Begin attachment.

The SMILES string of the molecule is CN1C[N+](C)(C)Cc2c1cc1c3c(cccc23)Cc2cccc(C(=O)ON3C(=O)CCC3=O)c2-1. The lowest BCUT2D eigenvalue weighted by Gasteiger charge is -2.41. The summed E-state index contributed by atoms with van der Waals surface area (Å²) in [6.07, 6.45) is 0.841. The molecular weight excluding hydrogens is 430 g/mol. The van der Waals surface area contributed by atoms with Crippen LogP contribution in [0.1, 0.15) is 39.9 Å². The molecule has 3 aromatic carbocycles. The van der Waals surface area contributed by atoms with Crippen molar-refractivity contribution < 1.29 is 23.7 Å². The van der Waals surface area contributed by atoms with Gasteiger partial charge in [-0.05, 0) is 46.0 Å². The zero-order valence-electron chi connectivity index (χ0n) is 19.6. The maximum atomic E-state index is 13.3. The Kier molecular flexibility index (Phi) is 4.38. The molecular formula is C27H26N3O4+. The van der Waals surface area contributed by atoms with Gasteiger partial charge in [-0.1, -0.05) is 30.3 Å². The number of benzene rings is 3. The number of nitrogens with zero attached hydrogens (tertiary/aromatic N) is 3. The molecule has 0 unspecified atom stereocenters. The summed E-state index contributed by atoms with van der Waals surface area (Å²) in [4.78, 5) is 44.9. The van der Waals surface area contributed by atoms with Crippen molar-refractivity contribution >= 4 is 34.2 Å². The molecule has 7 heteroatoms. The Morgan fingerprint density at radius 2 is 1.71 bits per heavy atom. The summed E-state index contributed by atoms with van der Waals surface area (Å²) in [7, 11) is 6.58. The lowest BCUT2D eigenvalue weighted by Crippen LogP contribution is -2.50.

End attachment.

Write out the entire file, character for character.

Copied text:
The SMILES string of the molecule is CN1C[N+](C)(C)Cc2c1cc1c3c(cccc23)Cc2cccc(C(=O)ON3C(=O)CCC3=O)c2-1. The lowest BCUT2D eigenvalue weighted by Gasteiger charge is -2.41. The summed E-state index contributed by atoms with van der Waals surface area (Å²) in [6.07, 6.45) is 0.841. The molecular weight excluding hydrogens is 430 g/mol. The van der Waals surface area contributed by atoms with Crippen LogP contribution in [0.1, 0.15) is 39.9 Å². The molecule has 3 aromatic carbocycles. The van der Waals surface area contributed by atoms with Crippen molar-refractivity contribution < 1.29 is 23.7 Å². The van der Waals surface area contributed by atoms with Gasteiger partial charge in [-0.05, 0) is 46.0 Å². The zero-order valence-electron chi connectivity index (χ0n) is 19.6. The maximum atomic E-state index is 13.3. The Kier molecular flexibility index (Phi) is 4.38. The molecular formula is C27H26N3O4+. The van der Waals surface area contributed by atoms with Gasteiger partial charge in [-0.1, -0.05) is 30.3 Å². The number of benzene rings is 3. The number of nitrogens with zero attached hydrogens (tertiary/aromatic N) is 3. The molecule has 0 unspecified atom stereocenters. The summed E-state index contributed by atoms with van der Waals surface area (Å²) in [4.78, 5) is 44.9. The van der Waals surface area contributed by atoms with Crippen molar-refractivity contribution >= 4 is 34.2 Å². The molecule has 7 heteroatoms. The Morgan fingerprint density at radius 2 is 1.71 bits per heavy atom. The summed E-state index contributed by atoms with van der Waals surface area (Å²) in [7, 11) is 6.58. The lowest BCUT2D eigenvalue weighted by Crippen LogP contribution is -2.50.